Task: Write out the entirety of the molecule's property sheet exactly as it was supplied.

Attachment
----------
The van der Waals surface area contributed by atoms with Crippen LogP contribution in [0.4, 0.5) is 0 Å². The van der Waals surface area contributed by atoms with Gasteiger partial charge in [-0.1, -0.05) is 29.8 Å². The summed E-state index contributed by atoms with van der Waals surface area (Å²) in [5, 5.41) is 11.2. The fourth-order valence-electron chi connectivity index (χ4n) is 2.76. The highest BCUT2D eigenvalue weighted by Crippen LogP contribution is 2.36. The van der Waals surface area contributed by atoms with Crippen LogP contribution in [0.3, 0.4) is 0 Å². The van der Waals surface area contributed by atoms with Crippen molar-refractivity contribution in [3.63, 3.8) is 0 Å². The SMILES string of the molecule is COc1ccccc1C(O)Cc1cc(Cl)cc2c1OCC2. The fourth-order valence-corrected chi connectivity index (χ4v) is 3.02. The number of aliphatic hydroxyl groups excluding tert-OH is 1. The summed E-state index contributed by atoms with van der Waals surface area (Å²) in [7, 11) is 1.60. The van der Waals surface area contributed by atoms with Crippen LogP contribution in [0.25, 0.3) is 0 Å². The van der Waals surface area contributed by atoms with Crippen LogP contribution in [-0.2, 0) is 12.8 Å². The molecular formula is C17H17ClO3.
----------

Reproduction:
The van der Waals surface area contributed by atoms with Crippen LogP contribution in [0.4, 0.5) is 0 Å². The van der Waals surface area contributed by atoms with Gasteiger partial charge in [-0.1, -0.05) is 29.8 Å². The summed E-state index contributed by atoms with van der Waals surface area (Å²) in [5, 5.41) is 11.2. The fourth-order valence-electron chi connectivity index (χ4n) is 2.76. The highest BCUT2D eigenvalue weighted by Crippen LogP contribution is 2.36. The van der Waals surface area contributed by atoms with Crippen LogP contribution in [0.3, 0.4) is 0 Å². The van der Waals surface area contributed by atoms with Crippen molar-refractivity contribution in [3.63, 3.8) is 0 Å². The SMILES string of the molecule is COc1ccccc1C(O)Cc1cc(Cl)cc2c1OCC2. The fourth-order valence-corrected chi connectivity index (χ4v) is 3.02. The number of aliphatic hydroxyl groups excluding tert-OH is 1. The summed E-state index contributed by atoms with van der Waals surface area (Å²) in [7, 11) is 1.60. The van der Waals surface area contributed by atoms with Crippen LogP contribution in [0.25, 0.3) is 0 Å². The van der Waals surface area contributed by atoms with Crippen LogP contribution in [-0.2, 0) is 12.8 Å². The molecular formula is C17H17ClO3.